Computer hacking has become an epidemic. That’s why at the State University of New York, Sarah Laszlo, who teaches psychology, is developing a hack-proof security system.
Her eureka moment came as she was using a brain wave detector to examine the brainwaves of people who watched pictures and words being flashed on a screen.
And she found that each person’s mental reaction to these flash cards was unique, such that a computer could learn to identify a person just by examining 30 seconds of that person’s brainwave. Essentially a brain print, which couldn’t be hacked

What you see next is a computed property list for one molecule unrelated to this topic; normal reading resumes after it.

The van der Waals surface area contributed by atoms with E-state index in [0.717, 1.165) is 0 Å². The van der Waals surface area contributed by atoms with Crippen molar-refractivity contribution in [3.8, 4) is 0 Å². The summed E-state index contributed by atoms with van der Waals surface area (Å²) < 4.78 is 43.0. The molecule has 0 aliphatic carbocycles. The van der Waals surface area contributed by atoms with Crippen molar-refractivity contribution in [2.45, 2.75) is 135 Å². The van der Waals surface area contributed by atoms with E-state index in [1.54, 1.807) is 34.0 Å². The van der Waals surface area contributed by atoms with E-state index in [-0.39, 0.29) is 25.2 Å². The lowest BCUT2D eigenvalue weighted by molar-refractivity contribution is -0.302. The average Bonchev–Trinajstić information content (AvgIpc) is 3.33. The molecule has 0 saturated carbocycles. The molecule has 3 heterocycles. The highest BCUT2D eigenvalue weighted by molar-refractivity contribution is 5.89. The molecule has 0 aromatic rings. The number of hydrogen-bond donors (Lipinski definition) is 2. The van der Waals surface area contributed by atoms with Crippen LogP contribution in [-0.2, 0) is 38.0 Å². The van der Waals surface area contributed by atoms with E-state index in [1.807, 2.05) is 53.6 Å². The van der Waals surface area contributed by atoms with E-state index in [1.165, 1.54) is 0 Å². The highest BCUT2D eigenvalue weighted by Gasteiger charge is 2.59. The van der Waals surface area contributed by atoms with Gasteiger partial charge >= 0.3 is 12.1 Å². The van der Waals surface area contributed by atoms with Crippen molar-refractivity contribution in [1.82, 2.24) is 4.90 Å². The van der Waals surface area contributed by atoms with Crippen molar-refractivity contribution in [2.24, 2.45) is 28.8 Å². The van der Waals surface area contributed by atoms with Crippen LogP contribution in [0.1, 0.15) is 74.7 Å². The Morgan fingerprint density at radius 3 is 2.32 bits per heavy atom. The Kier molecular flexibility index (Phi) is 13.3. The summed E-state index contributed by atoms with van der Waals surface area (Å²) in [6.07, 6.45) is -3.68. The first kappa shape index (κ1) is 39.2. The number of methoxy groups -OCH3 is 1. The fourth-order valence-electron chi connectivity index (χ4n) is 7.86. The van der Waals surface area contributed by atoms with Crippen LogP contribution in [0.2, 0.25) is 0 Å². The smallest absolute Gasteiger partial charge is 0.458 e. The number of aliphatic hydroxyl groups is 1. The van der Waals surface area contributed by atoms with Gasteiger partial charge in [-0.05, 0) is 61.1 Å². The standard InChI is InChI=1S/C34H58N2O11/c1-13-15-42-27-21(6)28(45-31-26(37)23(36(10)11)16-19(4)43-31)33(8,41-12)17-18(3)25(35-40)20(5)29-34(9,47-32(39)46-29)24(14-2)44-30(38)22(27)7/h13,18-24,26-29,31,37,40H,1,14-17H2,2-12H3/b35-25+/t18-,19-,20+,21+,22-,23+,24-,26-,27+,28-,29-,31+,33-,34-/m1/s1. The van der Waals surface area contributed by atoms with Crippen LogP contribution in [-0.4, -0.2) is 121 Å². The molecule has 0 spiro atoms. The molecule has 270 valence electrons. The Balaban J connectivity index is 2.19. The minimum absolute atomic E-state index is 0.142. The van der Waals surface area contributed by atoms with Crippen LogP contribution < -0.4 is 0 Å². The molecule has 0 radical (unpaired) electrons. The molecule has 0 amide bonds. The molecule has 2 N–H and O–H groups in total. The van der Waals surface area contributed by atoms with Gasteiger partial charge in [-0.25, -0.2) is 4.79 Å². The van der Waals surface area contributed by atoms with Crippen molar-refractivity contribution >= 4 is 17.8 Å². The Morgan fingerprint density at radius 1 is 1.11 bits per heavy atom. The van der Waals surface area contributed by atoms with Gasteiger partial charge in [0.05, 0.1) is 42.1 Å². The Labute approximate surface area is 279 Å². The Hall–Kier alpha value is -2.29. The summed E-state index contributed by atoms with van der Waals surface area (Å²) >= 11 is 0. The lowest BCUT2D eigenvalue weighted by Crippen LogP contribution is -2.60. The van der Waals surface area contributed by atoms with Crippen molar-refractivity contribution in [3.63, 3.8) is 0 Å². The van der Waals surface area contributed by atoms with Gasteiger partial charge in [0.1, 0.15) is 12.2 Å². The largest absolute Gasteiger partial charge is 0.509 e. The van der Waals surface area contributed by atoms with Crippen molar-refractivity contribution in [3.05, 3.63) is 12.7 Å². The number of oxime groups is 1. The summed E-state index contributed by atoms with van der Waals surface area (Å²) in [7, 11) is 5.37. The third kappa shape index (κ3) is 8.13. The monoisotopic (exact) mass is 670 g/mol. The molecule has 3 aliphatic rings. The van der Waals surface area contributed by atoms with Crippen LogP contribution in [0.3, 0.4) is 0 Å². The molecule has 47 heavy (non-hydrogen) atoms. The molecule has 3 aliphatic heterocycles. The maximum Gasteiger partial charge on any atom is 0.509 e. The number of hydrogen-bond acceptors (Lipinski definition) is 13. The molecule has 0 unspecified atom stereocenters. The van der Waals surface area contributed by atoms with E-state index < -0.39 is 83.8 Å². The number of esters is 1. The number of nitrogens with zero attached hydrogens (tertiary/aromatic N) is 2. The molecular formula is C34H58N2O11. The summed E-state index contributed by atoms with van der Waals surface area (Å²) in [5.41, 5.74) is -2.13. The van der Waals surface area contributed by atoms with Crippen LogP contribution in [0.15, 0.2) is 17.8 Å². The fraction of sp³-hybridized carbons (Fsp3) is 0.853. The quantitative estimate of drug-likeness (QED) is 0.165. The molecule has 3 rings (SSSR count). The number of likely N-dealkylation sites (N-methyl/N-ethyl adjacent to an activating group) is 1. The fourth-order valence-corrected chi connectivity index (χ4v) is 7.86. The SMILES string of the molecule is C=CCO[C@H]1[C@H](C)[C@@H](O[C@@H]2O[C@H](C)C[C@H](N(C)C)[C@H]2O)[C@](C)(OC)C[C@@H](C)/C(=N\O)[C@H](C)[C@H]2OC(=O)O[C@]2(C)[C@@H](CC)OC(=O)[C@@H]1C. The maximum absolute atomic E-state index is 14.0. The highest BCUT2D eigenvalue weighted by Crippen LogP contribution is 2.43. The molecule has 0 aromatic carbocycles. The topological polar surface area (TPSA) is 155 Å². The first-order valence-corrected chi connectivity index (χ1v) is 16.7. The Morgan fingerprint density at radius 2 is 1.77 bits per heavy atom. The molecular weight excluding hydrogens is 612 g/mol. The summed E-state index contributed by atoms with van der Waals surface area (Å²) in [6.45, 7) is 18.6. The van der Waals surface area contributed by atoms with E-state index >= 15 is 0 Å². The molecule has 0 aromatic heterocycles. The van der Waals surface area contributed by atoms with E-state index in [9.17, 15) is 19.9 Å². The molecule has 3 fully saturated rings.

Of course, she knows people will try, so part of her study is to try to hack her own system. And to do that she recruits brain hackers. And how does brain hacking work?
“By stimulating the brain of what we call the brain hacker with a sequence that is locked to the brain activity of the target that they’re trying to impersonate,” she explains.
Yeah. She tries to beam somebody else’s brainwaves into the brain hackers head. And if the system can pass this test, it could potentially eliminate the need for passwords. Just put on the thinking cap, and you’re in.
Although Sara admits that even though she invented this, she is not using it herself.
“I am not because the way it works right now, you have to put gel in your hair to use it and I don’t want to do that every time I want to get into my computer,” she said.